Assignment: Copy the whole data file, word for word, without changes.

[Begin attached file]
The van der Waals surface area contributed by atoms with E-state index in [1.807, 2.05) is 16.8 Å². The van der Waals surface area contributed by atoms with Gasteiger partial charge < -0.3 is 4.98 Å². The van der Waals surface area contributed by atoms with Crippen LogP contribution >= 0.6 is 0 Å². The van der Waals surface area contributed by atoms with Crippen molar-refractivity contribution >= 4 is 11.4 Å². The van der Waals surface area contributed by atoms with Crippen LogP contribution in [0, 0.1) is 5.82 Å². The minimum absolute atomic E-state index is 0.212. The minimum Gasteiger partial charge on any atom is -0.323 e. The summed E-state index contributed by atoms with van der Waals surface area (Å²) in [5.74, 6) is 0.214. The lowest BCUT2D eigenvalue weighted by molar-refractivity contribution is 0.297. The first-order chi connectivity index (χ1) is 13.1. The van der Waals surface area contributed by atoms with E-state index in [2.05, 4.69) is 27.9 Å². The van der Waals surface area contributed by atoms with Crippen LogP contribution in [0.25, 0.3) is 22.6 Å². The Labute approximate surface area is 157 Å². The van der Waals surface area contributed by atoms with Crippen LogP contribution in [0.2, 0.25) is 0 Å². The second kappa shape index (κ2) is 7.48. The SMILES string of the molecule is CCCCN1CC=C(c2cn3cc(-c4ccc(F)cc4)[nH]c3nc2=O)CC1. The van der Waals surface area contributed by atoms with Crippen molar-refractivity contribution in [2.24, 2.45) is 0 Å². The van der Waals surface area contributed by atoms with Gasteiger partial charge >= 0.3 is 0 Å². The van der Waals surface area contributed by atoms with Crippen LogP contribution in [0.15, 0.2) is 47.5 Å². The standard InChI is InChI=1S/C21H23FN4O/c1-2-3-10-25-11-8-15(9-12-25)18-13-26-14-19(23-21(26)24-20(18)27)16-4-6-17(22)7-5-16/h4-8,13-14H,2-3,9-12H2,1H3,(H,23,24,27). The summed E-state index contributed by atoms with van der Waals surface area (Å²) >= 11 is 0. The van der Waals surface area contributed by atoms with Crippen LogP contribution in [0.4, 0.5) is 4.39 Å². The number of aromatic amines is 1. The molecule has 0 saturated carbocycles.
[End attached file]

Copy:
The van der Waals surface area contributed by atoms with E-state index in [1.807, 2.05) is 16.8 Å². The van der Waals surface area contributed by atoms with Gasteiger partial charge < -0.3 is 4.98 Å². The van der Waals surface area contributed by atoms with Crippen LogP contribution >= 0.6 is 0 Å². The van der Waals surface area contributed by atoms with Crippen molar-refractivity contribution >= 4 is 11.4 Å². The van der Waals surface area contributed by atoms with Crippen LogP contribution in [0, 0.1) is 5.82 Å². The minimum absolute atomic E-state index is 0.212. The minimum Gasteiger partial charge on any atom is -0.323 e. The summed E-state index contributed by atoms with van der Waals surface area (Å²) in [5.74, 6) is 0.214. The lowest BCUT2D eigenvalue weighted by molar-refractivity contribution is 0.297. The first-order chi connectivity index (χ1) is 13.1. The van der Waals surface area contributed by atoms with E-state index in [2.05, 4.69) is 27.9 Å². The van der Waals surface area contributed by atoms with Crippen LogP contribution in [0.25, 0.3) is 22.6 Å². The Labute approximate surface area is 157 Å². The van der Waals surface area contributed by atoms with Crippen LogP contribution in [0.2, 0.25) is 0 Å². The second kappa shape index (κ2) is 7.48. The SMILES string of the molecule is CCCCN1CC=C(c2cn3cc(-c4ccc(F)cc4)[nH]c3nc2=O)CC1. The van der Waals surface area contributed by atoms with Crippen molar-refractivity contribution in [2.24, 2.45) is 0 Å². The van der Waals surface area contributed by atoms with Gasteiger partial charge >= 0.3 is 0 Å². The van der Waals surface area contributed by atoms with Crippen LogP contribution in [0.15, 0.2) is 47.5 Å². The standard InChI is InChI=1S/C21H23FN4O/c1-2-3-10-25-11-8-15(9-12-25)18-13-26-14-19(23-21(26)24-20(18)27)16-4-6-17(22)7-5-16/h4-8,13-14H,2-3,9-12H2,1H3,(H,23,24,27). The summed E-state index contributed by atoms with van der Waals surface area (Å²) >= 11 is 0. The van der Waals surface area contributed by atoms with Crippen LogP contribution in [0.4, 0.5) is 4.39 Å². The number of aromatic amines is 1. The molecule has 0 saturated carbocycles.